The 486 CPU is somewhat of a relic these days, but its legacy in the Linux kernel has lived on. The i486 has been the de facto minimum for decades. Even Linux, that long-term supporter of outdated architectures, is considering giving up on the chip and removing support for the 486 processors, just like it did for the 386 back in 2012.
The news comes via a post on the Linux Kernel Mailing List from Linus Torvalds himself. Recently keen on adding things like the Rust programming language and support for Intel Arc GPUs and Loongson CPUs to the Linux kernel, Torvalds is now considering removing the venerable 486, writing: “We got rid of i386 support back in 2012. Maybe it's time to get rid of i486 support in 2022?”
The idea, which seems so obvious in these days of Raptor Lake and Ryzen 7000, received a certain amount of pushback, with the claim from some users that new hardware based on the superannuated silicon was still being shipped. When the same plan was raised a year ago, one user said they were still using a 486, and wanted to continue doing so.
The 486, which dates back to 1989, is currently the minimum possible spec for running Linux, and works best with lightweight distros such as Tiny Core Linux.
It all comes down to cmpxchg8b, an instruction that compares then exchanges eight bytes (or 64 bits) of information in the computer’s memory. Mailing list member Peter Zijlstra suggested Linux should only support processors capable of carrying this out, leaving the 32-bit 486 behind and meaning new Linux kernels would run on P5-class hardware or newer. The cmpxchg8b instruction is the culprit behind the original Pentium’s ‘F00F’ bug, which saw an affected CPU without operating system mitigations in place cease to function until it was rebooted when asked to execute the instruction.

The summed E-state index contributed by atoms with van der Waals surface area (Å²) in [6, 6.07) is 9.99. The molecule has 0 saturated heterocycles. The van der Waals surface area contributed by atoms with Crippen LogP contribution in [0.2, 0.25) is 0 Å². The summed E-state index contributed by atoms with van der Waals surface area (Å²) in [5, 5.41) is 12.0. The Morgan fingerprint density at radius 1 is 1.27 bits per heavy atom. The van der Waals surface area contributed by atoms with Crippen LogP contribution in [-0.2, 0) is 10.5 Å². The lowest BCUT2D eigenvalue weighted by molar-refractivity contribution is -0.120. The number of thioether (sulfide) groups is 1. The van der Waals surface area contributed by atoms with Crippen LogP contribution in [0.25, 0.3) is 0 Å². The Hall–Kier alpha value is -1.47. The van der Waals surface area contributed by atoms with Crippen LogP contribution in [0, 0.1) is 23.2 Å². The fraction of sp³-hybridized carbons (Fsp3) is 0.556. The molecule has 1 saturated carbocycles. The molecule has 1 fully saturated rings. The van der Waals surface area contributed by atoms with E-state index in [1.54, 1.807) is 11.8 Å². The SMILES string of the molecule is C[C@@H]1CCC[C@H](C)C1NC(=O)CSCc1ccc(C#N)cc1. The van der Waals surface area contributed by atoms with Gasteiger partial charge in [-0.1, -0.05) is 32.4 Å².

Kernel 6.1, out this year, will be a Long Term Support kernel, but with Torvalds’ backing to the idea it could be the last one that will run on the 486, with 6.2 removing the ability to run Linux on ancient beige 486 towers.
I doubt retaining backwards compatibility with the 486 hurts anything when you are compiling an x86-64 kernel or module which shouldn't get anywhere near 32bits legacy stuff.
I imagine there are some AMD 586s and Cyrix 686s still in use. Twenty years aren't that long ago.
A few years ago I had to service a 386 machine that was being used on a newspaper printing press, it needed a power supply, the original one lasted 30 years in a non temperature or dust controlled environment. Industrial machines are a different breed.